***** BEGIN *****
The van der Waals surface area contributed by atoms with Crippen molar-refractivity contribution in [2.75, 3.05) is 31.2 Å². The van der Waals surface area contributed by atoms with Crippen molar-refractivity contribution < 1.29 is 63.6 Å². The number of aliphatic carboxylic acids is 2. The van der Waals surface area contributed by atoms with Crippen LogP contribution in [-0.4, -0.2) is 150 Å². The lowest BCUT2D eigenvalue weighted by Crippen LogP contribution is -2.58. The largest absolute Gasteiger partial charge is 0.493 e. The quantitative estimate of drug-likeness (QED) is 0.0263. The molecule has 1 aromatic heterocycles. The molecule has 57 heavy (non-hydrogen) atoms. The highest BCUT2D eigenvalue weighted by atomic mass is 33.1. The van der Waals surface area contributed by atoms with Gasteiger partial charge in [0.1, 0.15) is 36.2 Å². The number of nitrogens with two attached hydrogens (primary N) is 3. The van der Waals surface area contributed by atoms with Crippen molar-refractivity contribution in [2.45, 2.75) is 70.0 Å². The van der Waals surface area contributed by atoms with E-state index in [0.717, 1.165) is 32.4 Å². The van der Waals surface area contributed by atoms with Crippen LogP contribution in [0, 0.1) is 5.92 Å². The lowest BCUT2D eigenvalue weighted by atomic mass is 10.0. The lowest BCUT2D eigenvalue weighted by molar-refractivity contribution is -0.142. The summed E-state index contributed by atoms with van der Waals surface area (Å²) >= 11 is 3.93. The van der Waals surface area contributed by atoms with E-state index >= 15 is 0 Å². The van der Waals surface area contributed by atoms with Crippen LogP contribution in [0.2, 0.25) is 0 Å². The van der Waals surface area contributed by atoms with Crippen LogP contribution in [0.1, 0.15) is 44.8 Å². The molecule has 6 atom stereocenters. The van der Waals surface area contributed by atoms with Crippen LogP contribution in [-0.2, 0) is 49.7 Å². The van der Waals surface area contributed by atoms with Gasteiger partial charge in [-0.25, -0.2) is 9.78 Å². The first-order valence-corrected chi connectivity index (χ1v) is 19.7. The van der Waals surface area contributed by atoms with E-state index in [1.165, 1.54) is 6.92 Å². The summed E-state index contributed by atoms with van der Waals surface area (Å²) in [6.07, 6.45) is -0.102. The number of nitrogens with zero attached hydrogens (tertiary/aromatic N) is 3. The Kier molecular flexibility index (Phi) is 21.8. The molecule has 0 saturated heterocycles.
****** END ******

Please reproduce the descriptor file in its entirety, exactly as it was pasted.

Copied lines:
The van der Waals surface area contributed by atoms with Crippen molar-refractivity contribution in [2.75, 3.05) is 31.2 Å². The van der Waals surface area contributed by atoms with Crippen molar-refractivity contribution < 1.29 is 63.6 Å². The number of aliphatic carboxylic acids is 2. The van der Waals surface area contributed by atoms with Crippen LogP contribution in [-0.4, -0.2) is 150 Å². The lowest BCUT2D eigenvalue weighted by Crippen LogP contribution is -2.58. The largest absolute Gasteiger partial charge is 0.493 e. The quantitative estimate of drug-likeness (QED) is 0.0263. The molecule has 1 aromatic heterocycles. The molecule has 57 heavy (non-hydrogen) atoms. The highest BCUT2D eigenvalue weighted by atomic mass is 33.1. The van der Waals surface area contributed by atoms with Gasteiger partial charge in [0.1, 0.15) is 36.2 Å². The number of nitrogens with two attached hydrogens (primary N) is 3. The van der Waals surface area contributed by atoms with Crippen molar-refractivity contribution in [2.45, 2.75) is 70.0 Å². The van der Waals surface area contributed by atoms with E-state index in [0.717, 1.165) is 32.4 Å². The van der Waals surface area contributed by atoms with Crippen LogP contribution in [0, 0.1) is 5.92 Å². The lowest BCUT2D eigenvalue weighted by atomic mass is 10.0. The lowest BCUT2D eigenvalue weighted by molar-refractivity contribution is -0.142. The summed E-state index contributed by atoms with van der Waals surface area (Å²) >= 11 is 3.93. The van der Waals surface area contributed by atoms with E-state index >= 15 is 0 Å². The van der Waals surface area contributed by atoms with Crippen LogP contribution in [0.2, 0.25) is 0 Å². The van der Waals surface area contributed by atoms with Crippen LogP contribution in [0.1, 0.15) is 44.8 Å². The molecule has 6 atom stereocenters. The van der Waals surface area contributed by atoms with Crippen LogP contribution in [-0.2, 0) is 49.7 Å². The van der Waals surface area contributed by atoms with Gasteiger partial charge in [-0.25, -0.2) is 9.78 Å². The first-order valence-corrected chi connectivity index (χ1v) is 19.7. The van der Waals surface area contributed by atoms with E-state index in [1.165, 1.54) is 6.92 Å². The summed E-state index contributed by atoms with van der Waals surface area (Å²) in [6.07, 6.45) is -0.102. The number of nitrogens with zero attached hydrogens (tertiary/aromatic N) is 3. The Kier molecular flexibility index (Phi) is 21.8. The molecule has 0 saturated heterocycles.